l i.e Government Has the Powetv
In the oaae of United States vs. Gettys-
burg Electric Bail way Company, in which
was involved the question whether the gov
ernment had the power to take and preserve
the battefleid of -Gettysburg by the exercise
of the power of eminent domain, Mr. Justice
Supreme Court of the United 8tatee. says:
' ' 'The tend to be attained by this proposed
use, as provided for by the act of Congress,
is legitimate, and lies within the scope of the
C asUtajtion. The battle of Gettysburg was
one of the greatest battles of the world.
The numbers contained in the opnostng
armies wn; great; tbe sacrifice of life as
dreadful, while the bravery, and indeed hero
ism, dismayed by both the contending forces,
rank with the highest exhibition of those
qualities ever made by man.
The Only One of His Kind.
Prof. jr. W. Hoffman, of Tuskegoe Insti
tuts, the only distinguished negro scientific
agriculturist of America, has been elected a
member of the Massachusetts Horticultural
Society in recognition of the work he is do
ing for toe race along scientific lines and for
ortginatir.fr a new variety of strawberry a
few years ago, now cultivated from New
Jersey to Florida and along tbe Pacific const.
Prof. Hoffman's worth has been recognized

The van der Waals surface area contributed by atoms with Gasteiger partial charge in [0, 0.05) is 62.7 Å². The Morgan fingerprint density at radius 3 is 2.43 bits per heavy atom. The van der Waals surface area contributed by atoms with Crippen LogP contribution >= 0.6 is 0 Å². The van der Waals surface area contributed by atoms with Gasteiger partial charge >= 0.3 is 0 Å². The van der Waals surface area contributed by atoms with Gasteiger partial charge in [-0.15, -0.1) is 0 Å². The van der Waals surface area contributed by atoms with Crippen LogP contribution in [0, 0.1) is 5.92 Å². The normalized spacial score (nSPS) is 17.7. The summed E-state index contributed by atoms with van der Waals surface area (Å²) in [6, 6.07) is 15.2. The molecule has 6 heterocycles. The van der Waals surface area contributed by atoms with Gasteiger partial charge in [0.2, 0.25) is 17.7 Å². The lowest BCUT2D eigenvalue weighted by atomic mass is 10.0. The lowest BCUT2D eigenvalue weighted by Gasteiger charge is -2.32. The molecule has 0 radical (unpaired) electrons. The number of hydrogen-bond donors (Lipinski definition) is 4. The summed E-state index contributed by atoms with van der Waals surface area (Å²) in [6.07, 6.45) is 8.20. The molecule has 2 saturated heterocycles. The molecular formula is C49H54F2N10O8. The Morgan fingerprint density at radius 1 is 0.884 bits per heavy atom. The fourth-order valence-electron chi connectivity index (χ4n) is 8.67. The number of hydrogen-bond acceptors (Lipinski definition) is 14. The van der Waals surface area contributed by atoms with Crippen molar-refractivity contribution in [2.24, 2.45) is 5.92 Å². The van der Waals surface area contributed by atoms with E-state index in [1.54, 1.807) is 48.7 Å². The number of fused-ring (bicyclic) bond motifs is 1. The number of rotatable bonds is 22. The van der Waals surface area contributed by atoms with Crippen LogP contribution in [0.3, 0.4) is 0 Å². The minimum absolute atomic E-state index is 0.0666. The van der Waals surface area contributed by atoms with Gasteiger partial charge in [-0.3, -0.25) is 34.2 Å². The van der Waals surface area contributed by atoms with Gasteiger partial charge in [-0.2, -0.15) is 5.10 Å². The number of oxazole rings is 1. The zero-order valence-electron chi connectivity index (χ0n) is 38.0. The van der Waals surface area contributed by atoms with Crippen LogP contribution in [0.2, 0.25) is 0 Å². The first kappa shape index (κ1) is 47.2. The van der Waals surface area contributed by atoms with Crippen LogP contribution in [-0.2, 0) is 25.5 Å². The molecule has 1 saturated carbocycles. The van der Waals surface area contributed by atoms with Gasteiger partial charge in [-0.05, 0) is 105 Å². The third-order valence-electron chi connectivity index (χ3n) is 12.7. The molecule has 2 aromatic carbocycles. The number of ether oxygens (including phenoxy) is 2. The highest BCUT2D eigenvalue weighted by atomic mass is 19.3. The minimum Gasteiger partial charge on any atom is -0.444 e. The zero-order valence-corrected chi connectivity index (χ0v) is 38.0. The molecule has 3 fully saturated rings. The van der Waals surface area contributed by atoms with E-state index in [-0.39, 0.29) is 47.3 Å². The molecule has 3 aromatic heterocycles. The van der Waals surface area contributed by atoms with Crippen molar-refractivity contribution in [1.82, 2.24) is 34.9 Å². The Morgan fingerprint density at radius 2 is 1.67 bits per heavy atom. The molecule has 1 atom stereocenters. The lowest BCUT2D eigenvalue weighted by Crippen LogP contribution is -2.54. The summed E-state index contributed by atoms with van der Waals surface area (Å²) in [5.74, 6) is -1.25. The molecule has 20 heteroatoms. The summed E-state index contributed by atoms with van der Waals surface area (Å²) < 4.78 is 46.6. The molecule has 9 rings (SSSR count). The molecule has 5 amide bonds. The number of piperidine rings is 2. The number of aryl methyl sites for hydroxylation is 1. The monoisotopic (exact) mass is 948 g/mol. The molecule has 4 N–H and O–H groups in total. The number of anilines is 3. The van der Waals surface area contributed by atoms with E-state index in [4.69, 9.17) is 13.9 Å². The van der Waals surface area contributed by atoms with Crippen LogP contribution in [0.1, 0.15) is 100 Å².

by members ta leading societies in this coun
try and Europe.
Owing) to a two years' drouth on the Paet
fle side bf Nicaragua, tbe coffee erop has
been much reduced, and Instead of the 200,
000 expected, It is not bettered that the erop
will exceed 100,0 0 quintals.
Albia, Iowa, is afflicted with a painful a is.
ease, which the doctors there eafi the "pinic
sye. The eyes gat very sore and give grat
pain. A Urge number of people have th
disease, and it Is spreading rapid v.
Btats or Ohio, Citt or Toledo, 1
Lucas Couwtv. m
Frakk J. Chbvbt makes oath that he is the
senior partner of the firm of F. J. Chsnkt A
to:, doing business In tbe City of Toledo,
County and State aforesaid, and t hat said rirm
willparthe sum of ONE HUNDRED DOL
LARS for each and erery esse of C ttarrh that
Mrorn to nefore me ana xubeoribed in my
presence, this 6th day cZ Decemb-r, A. D. IMS.
ii A. W, Uliaso.v,
Hall's Cat arra Cure Is taken Internally and actt
directly en the blood and mucous surfaces of
the system Send for tet-monials, free.
r F. J. f.'nEN k v A Co., Toledo. O.
tafSold by Druggists, 7 jo.
Hew Merit (emits.
"Mt fa' her sot a box or TtTTERiwn from a
Mend who had obtained It somewhere in the
West. Hie bat had eczema very bad a lone
time, and Trtbrihs is the only thin: that
bat ever iencfiied him.
"Please tend by Express C. O. D. half-dozen
boxes. Iwe no doub' but it will be the means
f sel ing a fieat deal of it here." Very
truly. MBS. L- C. Malcolm.
691 Cranston St.. Providence, R.L
1 box by, ninil for 60?. in stamp.
J. T. Sbcftrth a. Savannah, Ga.
The Confederate Ke-Unlon.
Great nrenarations are beine made in Rich
mond for the annroachins Confederate Re-
Union. rTnn TiMES, the leadintr paper of
Virginia, is eivina more 9Dace to it than any
other papier. The price of the Dailt Times